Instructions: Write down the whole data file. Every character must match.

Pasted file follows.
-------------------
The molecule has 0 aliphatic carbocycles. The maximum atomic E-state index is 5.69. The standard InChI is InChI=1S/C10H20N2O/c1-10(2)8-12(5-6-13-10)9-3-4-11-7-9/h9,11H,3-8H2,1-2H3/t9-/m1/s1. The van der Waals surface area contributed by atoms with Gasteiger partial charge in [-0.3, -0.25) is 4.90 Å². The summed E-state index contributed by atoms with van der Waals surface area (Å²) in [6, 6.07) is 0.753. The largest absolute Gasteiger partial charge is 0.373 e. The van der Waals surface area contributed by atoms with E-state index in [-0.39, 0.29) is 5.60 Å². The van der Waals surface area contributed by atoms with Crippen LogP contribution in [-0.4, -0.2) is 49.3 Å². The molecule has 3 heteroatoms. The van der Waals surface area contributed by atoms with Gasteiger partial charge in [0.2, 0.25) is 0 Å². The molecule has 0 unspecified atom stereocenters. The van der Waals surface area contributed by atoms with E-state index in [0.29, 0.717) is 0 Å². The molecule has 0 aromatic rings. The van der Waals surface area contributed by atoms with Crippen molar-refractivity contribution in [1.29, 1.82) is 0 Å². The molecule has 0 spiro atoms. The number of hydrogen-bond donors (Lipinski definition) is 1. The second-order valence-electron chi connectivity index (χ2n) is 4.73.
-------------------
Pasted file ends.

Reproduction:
The molecule has 0 aliphatic carbocycles. The maximum atomic E-state index is 5.69. The standard InChI is InChI=1S/C10H20N2O/c1-10(2)8-12(5-6-13-10)9-3-4-11-7-9/h9,11H,3-8H2,1-2H3/t9-/m1/s1. The van der Waals surface area contributed by atoms with Gasteiger partial charge in [-0.3, -0.25) is 4.90 Å². The summed E-state index contributed by atoms with van der Waals surface area (Å²) in [6, 6.07) is 0.753. The largest absolute Gasteiger partial charge is 0.373 e. The van der Waals surface area contributed by atoms with E-state index in [-0.39, 0.29) is 5.60 Å². The van der Waals surface area contributed by atoms with Crippen LogP contribution in [-0.4, -0.2) is 49.3 Å². The molecule has 3 heteroatoms. The van der Waals surface area contributed by atoms with Gasteiger partial charge in [0.2, 0.25) is 0 Å². The molecule has 0 unspecified atom stereocenters. The van der Waals surface area contributed by atoms with E-state index in [0.29, 0.717) is 0 Å². The molecule has 0 aromatic rings. The van der Waals surface area contributed by atoms with Crippen molar-refractivity contribution in [1.29, 1.82) is 0 Å². The molecule has 0 spiro atoms. The number of hydrogen-bond donors (Lipinski definition) is 1. The second-order valence-electron chi connectivity index (χ2n) is 4.73.